The Kentucky House Education Committee approved a bill this week that would raise the state’s compulsory school attendance age from 16 to 18 by the year 2015. The bill states that Kentucky’s high school graduation rate must be a least 90% by July 1, 2015. Advocates of the bill cite the social and economic importance of children earning a high school diploma in the 21st Century. Currently, compulsory attendance ages across the country range from 16 to 18 years of age. Several states currently have compulsory attendance ages of 18, including CA, CT, HI, LA, and NE; but there is no correlation between states’ compulsory attendance ages and their high school graduation rates (here is a list of state’s compulsory attendance ages by state).
In response to the 2009 gang-related beating death of a 14 year-old child, the Maryland House Speaker is proposing the sharing of suspected gang activity information with public schools. If passed, the bill would allow unprecedented coordination of information on suspected gang activity of public school students between law enforcement and school officials. As anyone would expect, serious concerns about the bill have been raised. In particular, civil liberties groups contend that the sharing of such sensitive information could have “dramatic and unintended consequences if used incorrectly” (Davis & Birnbaum, 2010).
Let me say first that I believe the bill has great intentions, but serious questions remain if something like this is going to be considered. First comes the question of consitiutionality, which I am not really qualified to discuss, but I suspect that such a proposal could be a threat to privacy rights. Next is the question of what school district/school officials would have access to this sensitive information. Third, I have serious concerns about the use of the phrase “suspected gang activity.” What specific critieria would be used to determine what children are placed on this list to share information about? We have seen time and time again that the suspicions of police are not always warranted or correct, and in some instances those suspcions are fueled by prejudice. I fear that young people could be labeled as “suspected gang members” for reasons including style of dress, neighborhood, or family activities. If these young people are misidentified and that misinformation is passed on to schools, their reputations and school careers could suffer irreparable damage.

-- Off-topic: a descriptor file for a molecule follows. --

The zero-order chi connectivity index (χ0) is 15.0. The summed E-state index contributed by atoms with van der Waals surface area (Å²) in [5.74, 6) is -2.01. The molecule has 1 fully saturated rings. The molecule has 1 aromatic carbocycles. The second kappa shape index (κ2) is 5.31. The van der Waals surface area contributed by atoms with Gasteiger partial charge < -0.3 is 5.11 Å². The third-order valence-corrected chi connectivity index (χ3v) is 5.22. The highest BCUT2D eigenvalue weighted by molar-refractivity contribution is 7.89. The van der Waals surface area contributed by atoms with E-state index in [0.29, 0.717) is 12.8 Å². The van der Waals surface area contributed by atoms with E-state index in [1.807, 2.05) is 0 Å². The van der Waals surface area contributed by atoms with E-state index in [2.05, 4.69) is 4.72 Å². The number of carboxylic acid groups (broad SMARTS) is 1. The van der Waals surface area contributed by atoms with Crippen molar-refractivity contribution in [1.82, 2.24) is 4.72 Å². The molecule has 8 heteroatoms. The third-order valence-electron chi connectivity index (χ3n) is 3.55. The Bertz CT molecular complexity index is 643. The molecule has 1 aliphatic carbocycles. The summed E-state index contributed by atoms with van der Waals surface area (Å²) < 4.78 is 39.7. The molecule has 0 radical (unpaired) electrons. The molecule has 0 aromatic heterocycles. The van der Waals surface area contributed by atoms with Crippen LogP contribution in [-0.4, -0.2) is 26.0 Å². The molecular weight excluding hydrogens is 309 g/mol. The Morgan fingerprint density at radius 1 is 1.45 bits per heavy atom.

In my own adolescence, I have been “supected” by the police of engaging in illegal activity more times than I care to remember. I have been wrongly suspected of having drugs, wrongly suspected of driving a stolen vehicle, and wrongly suspected of stealing. For me, those suspicions resulted in being detained, searched, and harassed by the police. But if this bill is passed, young people in Maryland who are unjustly “suspected” of engaging in gang activity would have that misinformation passed on to their schools, potentially casting them in a negative light that would be difficult if not impossible for them to shed. I agree with the Maryland House Speaker that It is imperative that we get youth violent crime under control in our schools and our communities, but we must do it in a way that is fair to all young people.
Alright folks, here is the moment we’ve all been waiting for. We are beginning to hear about the direction the Obama administration may be heading in a revamping of No Child Left Behind. While we don’t have many details yet, it appears that significant changes could be coming in several key areas, including: (a) a retooling of federal finance formulas to award funds based in-part on academic progress; (b) changing the criteria by which schools are judged to be successful or failing; and (c) elimination of the controversial 2014 deadline for proficiency for all students. The administration emphasizes that they will continue to seek bipartisan input in a redesign of the legislation.
Kentucky State University (KSU) is preparing to launch a new program, the Promising Youth Center for Excellence, in which KSU students will serve as mentors to a group of Hispanic and African-American students identified as “at-risk.” The US Department of Health and Human Services funded initiative will bring together the struggling students, KSU mentors, parents, and community members in a collaborative effort to meet students’ needs. The underlying assumption of such a program is that schools, parents, and communities working collaboratively puts students in a much better position to be successful. Also fundamental is the idea that universities–including students–can serve as facilitators of this type of collaboration.